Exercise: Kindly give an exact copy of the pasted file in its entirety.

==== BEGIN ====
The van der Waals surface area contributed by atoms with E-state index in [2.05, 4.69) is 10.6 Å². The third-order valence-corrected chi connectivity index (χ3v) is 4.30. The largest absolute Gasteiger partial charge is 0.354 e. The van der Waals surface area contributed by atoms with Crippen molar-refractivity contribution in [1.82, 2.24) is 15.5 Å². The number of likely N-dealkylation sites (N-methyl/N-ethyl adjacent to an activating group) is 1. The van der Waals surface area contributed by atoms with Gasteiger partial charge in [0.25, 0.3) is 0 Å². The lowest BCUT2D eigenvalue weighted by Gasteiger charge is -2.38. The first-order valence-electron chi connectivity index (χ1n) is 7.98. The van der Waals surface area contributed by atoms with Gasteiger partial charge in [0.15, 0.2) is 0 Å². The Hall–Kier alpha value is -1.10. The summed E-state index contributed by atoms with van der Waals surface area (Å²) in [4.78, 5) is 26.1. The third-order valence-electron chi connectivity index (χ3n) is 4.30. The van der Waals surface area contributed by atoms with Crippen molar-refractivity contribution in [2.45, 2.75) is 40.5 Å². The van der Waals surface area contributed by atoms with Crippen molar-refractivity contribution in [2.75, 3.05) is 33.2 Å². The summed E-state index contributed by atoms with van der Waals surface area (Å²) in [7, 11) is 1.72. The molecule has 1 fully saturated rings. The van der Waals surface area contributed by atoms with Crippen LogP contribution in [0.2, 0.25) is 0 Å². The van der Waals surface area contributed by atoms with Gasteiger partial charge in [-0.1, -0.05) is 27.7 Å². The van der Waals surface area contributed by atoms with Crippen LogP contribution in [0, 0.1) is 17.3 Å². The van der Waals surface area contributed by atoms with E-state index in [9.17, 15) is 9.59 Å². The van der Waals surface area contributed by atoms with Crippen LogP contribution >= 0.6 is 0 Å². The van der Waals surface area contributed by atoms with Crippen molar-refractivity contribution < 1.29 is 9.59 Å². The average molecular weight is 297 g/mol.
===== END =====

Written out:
The van der Waals surface area contributed by atoms with E-state index in [2.05, 4.69) is 10.6 Å². The third-order valence-corrected chi connectivity index (χ3v) is 4.30. The largest absolute Gasteiger partial charge is 0.354 e. The van der Waals surface area contributed by atoms with Crippen molar-refractivity contribution in [1.82, 2.24) is 15.5 Å². The number of likely N-dealkylation sites (N-methyl/N-ethyl adjacent to an activating group) is 1. The van der Waals surface area contributed by atoms with Gasteiger partial charge in [0.25, 0.3) is 0 Å². The lowest BCUT2D eigenvalue weighted by Gasteiger charge is -2.38. The first-order valence-electron chi connectivity index (χ1n) is 7.98. The van der Waals surface area contributed by atoms with Gasteiger partial charge in [0.15, 0.2) is 0 Å². The Hall–Kier alpha value is -1.10. The summed E-state index contributed by atoms with van der Waals surface area (Å²) in [4.78, 5) is 26.1. The third-order valence-electron chi connectivity index (χ3n) is 4.30. The van der Waals surface area contributed by atoms with Crippen molar-refractivity contribution in [2.45, 2.75) is 40.5 Å². The van der Waals surface area contributed by atoms with Crippen molar-refractivity contribution in [2.75, 3.05) is 33.2 Å². The summed E-state index contributed by atoms with van der Waals surface area (Å²) in [7, 11) is 1.72. The molecule has 1 fully saturated rings. The van der Waals surface area contributed by atoms with Crippen LogP contribution in [0.2, 0.25) is 0 Å². The van der Waals surface area contributed by atoms with Gasteiger partial charge in [-0.1, -0.05) is 27.7 Å². The van der Waals surface area contributed by atoms with Crippen LogP contribution in [0, 0.1) is 17.3 Å². The van der Waals surface area contributed by atoms with E-state index in [9.17, 15) is 9.59 Å². The van der Waals surface area contributed by atoms with Crippen LogP contribution >= 0.6 is 0 Å². The van der Waals surface area contributed by atoms with Crippen molar-refractivity contribution < 1.29 is 9.59 Å². The average molecular weight is 297 g/mol.